Northern Grampians Shire Council has implemented two “Pop Up Parks” in Halls Gap and Stawell that will provide new spaces for locals and tourists to gather in the shire. The Victorian Government provided $250,000 to Council through the Local Councils Outdoor Eating and Entertainment Package for the development of these parks.
The parks are located at 71-75 Main Street, Stawell and 99 Grampians Road, Halls Gap.
The Stawell pop up park is a joint project with Stawell Regional Health who have temporarily provided a portion of their carpark for the purpose. An anonymous philanthropist has provided the land for the Halls Gap park on a short term basis.
Both parks are conveniently located on the main shopping strips in Halls Gap and Stawell to encourage locals and tourists to rest a while in the towns and visit traders to stimulate the local economy.
With a capacity of 30 people seated or 100 people standing, they are large enough to host small events. The Halls Gap park layout suggests potential for hosting a small music gig, cinema night, pop up art shows or other community led events with council permission.
The parks were designed by Felicity Brown of Laimiga. Mrs Brown is a local landscape designer and sensory garden specialist.
The design brief for the parks specified that they must be wheelchair and pram accessible and provide an inclusive environment that encourages the community to gather in a CovidSafe manner outdoors. They include refectory style dining furniture, large, market-style umbrellas and sensory gardens.
Dementia supportive elements have been incorporated into the landscape design of the Stawell park to boost cognitive functioning through the triggering of memories from the heritage and sensory planting choices.
To reduce waste, the parks have been built from upcycled and recyclable natural materials with an emphasis on incorporating the natural environment such as the raised earthen stage for events at Halls Gap. Council staff were involved in the fabrication of the planter boxes, furniture and plantings.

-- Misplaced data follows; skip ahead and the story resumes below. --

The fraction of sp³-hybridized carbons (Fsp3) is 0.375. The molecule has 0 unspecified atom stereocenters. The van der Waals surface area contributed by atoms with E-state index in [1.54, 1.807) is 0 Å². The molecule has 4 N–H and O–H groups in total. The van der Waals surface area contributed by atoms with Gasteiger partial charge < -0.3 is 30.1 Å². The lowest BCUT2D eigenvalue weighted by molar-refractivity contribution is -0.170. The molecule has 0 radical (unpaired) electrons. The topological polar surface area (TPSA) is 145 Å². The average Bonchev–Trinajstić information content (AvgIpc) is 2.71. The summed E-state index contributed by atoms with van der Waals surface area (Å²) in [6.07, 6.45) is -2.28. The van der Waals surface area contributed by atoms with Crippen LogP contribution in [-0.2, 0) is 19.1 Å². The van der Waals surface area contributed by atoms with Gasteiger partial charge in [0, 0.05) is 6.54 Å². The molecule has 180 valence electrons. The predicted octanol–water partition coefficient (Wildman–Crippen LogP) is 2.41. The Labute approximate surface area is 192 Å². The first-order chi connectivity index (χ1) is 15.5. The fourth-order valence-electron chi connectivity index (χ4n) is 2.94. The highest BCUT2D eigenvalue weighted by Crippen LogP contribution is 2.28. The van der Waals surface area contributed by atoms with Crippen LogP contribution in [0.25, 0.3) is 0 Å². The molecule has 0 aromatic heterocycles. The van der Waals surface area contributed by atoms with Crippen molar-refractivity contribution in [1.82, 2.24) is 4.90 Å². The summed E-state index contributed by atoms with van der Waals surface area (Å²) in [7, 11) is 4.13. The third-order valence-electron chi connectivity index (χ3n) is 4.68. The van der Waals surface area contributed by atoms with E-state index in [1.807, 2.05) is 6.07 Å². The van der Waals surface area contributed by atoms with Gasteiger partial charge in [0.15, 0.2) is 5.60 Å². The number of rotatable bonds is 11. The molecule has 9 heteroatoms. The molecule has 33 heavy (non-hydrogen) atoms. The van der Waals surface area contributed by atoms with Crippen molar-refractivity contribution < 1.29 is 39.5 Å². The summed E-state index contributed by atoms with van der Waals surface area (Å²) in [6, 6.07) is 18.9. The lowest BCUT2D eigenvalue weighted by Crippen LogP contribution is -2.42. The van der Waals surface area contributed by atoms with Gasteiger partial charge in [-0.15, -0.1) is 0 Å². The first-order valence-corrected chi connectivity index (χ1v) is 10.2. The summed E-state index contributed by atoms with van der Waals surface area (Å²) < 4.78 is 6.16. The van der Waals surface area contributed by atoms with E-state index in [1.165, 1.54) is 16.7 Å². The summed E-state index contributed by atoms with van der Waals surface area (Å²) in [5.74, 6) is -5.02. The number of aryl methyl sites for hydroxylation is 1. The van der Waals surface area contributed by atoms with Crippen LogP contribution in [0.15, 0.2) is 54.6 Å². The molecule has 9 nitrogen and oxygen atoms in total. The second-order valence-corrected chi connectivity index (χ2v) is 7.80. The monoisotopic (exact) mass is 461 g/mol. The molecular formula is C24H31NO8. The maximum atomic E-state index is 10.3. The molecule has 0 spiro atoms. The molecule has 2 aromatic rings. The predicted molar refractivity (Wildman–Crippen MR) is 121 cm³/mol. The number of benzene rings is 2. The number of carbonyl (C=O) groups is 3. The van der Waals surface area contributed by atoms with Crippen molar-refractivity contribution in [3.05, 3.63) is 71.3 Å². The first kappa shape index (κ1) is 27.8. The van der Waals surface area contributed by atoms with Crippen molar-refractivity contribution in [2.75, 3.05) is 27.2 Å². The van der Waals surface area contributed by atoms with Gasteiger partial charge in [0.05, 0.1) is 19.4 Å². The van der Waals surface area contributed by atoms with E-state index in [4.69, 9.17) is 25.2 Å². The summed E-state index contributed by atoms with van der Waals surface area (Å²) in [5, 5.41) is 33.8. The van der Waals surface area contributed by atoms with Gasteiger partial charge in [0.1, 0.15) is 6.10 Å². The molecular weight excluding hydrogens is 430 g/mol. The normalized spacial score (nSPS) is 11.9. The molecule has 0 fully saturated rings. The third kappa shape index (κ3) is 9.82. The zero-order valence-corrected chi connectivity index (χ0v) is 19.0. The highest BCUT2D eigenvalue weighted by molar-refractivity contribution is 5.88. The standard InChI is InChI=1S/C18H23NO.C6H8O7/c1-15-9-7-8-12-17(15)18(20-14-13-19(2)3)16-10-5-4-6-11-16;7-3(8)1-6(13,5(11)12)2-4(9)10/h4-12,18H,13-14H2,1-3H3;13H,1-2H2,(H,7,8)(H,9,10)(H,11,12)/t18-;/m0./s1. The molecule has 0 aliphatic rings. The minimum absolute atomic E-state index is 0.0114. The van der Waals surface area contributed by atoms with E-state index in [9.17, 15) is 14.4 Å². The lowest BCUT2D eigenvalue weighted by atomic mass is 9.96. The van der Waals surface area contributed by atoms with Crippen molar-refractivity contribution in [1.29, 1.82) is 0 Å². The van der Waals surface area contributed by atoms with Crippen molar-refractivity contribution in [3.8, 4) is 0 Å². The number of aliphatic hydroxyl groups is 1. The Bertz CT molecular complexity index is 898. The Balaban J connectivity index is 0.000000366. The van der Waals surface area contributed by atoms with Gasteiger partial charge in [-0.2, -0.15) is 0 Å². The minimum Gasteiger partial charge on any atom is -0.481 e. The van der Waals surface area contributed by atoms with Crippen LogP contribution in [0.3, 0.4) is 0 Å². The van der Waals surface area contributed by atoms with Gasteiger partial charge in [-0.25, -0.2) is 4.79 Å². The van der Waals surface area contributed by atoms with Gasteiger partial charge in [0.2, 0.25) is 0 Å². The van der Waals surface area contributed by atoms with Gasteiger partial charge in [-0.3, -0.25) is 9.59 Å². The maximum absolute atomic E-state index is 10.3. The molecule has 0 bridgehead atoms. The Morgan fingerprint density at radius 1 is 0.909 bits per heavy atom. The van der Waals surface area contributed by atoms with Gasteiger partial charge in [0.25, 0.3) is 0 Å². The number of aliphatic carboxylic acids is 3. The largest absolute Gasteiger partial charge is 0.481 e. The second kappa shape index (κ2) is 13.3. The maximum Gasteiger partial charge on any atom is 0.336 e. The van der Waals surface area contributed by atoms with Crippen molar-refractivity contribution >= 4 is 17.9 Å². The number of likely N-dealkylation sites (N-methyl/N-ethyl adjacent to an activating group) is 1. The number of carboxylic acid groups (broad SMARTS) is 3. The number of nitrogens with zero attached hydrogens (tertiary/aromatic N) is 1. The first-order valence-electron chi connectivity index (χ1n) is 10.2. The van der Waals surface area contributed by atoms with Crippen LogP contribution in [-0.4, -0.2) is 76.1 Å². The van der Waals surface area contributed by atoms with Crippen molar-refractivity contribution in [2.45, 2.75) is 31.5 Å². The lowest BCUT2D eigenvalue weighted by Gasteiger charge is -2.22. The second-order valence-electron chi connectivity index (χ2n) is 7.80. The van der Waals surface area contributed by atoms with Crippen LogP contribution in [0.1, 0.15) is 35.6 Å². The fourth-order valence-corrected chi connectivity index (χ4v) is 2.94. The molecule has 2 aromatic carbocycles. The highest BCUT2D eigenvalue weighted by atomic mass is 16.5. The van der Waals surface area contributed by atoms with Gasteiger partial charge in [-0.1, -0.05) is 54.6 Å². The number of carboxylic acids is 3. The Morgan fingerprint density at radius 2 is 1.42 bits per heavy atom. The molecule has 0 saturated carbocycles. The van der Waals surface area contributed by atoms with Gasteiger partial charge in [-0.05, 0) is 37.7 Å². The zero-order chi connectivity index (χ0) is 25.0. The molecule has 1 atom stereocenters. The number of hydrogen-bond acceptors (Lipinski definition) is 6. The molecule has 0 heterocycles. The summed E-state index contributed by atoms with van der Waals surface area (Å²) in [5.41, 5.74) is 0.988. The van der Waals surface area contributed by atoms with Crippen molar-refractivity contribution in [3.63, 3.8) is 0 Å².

A mural has been incorporated into the design of each park.
St Arnaud artist Kyle Torney, renowned for his realistic portraiture murals on silos and town walls is currently painting the Halls Gap mural. The mural features local Aboriginal youth and emerging leaders.
Wimmera artist Nichola Clarke, known for her community art projects and upcycling sculptures, is working on the Stawell park mural. She worked with students from Skene Street Specialist School who provided drawings to Mrs Clarke to incorporate into the mural. To meet the brief of dementia friendly art, Nichola has designed the mural to feel like an “I Spy” challenge.
After completion, these parks will remain in use for several years.
The parks are currently open to the public. Council is planning an official launch for the spring school holidays; information will follow.
Council conducted a community survey for suitable names for the temporary parks and this will be announced via social and print media in due course.
Cr Emerson said many locals have been curious to know more about this project and he thinks the outdoor spaces will be very well utilised.
“Thank you very much to the Victorian Government for funding this community focused project,” Cr Emerson said.
“The funding has helped to provide an uplifting and all abilities accessible area that promotes connection and encourages us all to be social outdoors again.
“I encourage residents and tourists alike to consider adopting these pop up parks as regular meeting places and outdoor event venues: they look very welcoming, restful and harmonious in their settings.”